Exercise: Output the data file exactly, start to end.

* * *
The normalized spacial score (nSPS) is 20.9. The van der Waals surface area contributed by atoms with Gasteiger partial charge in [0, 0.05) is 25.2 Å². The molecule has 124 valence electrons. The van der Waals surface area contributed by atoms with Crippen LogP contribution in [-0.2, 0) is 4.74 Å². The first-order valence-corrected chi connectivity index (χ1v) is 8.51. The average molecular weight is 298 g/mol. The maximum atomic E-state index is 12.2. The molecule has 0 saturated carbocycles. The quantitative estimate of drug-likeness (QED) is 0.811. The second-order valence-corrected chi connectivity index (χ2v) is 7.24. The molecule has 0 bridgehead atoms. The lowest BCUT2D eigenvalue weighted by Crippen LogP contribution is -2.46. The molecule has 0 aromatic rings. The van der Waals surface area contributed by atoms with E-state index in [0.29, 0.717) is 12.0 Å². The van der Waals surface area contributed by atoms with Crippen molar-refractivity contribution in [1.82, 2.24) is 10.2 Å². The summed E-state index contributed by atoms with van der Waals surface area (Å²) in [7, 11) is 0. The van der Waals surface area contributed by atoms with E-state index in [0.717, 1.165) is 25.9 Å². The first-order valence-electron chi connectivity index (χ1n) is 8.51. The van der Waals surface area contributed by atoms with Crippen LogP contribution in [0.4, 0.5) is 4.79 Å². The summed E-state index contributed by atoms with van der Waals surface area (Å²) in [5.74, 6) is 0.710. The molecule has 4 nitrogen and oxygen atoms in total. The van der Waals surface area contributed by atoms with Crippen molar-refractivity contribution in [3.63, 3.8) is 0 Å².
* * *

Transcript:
The normalized spacial score (nSPS) is 20.9. The van der Waals surface area contributed by atoms with Gasteiger partial charge in [0, 0.05) is 25.2 Å². The molecule has 124 valence electrons. The van der Waals surface area contributed by atoms with Crippen LogP contribution in [-0.2, 0) is 4.74 Å². The first-order valence-corrected chi connectivity index (χ1v) is 8.51. The average molecular weight is 298 g/mol. The maximum atomic E-state index is 12.2. The molecule has 0 saturated carbocycles. The quantitative estimate of drug-likeness (QED) is 0.811. The second-order valence-corrected chi connectivity index (χ2v) is 7.24. The molecule has 0 bridgehead atoms. The lowest BCUT2D eigenvalue weighted by Crippen LogP contribution is -2.46. The molecule has 0 aromatic rings. The van der Waals surface area contributed by atoms with E-state index in [0.29, 0.717) is 12.0 Å². The van der Waals surface area contributed by atoms with Crippen molar-refractivity contribution in [1.82, 2.24) is 10.2 Å². The summed E-state index contributed by atoms with van der Waals surface area (Å²) in [7, 11) is 0. The van der Waals surface area contributed by atoms with E-state index in [0.717, 1.165) is 25.9 Å². The first-order valence-electron chi connectivity index (χ1n) is 8.51. The van der Waals surface area contributed by atoms with Crippen LogP contribution in [0.4, 0.5) is 4.79 Å². The summed E-state index contributed by atoms with van der Waals surface area (Å²) in [5.74, 6) is 0.710. The molecule has 4 nitrogen and oxygen atoms in total. The van der Waals surface area contributed by atoms with Crippen molar-refractivity contribution in [3.63, 3.8) is 0 Å².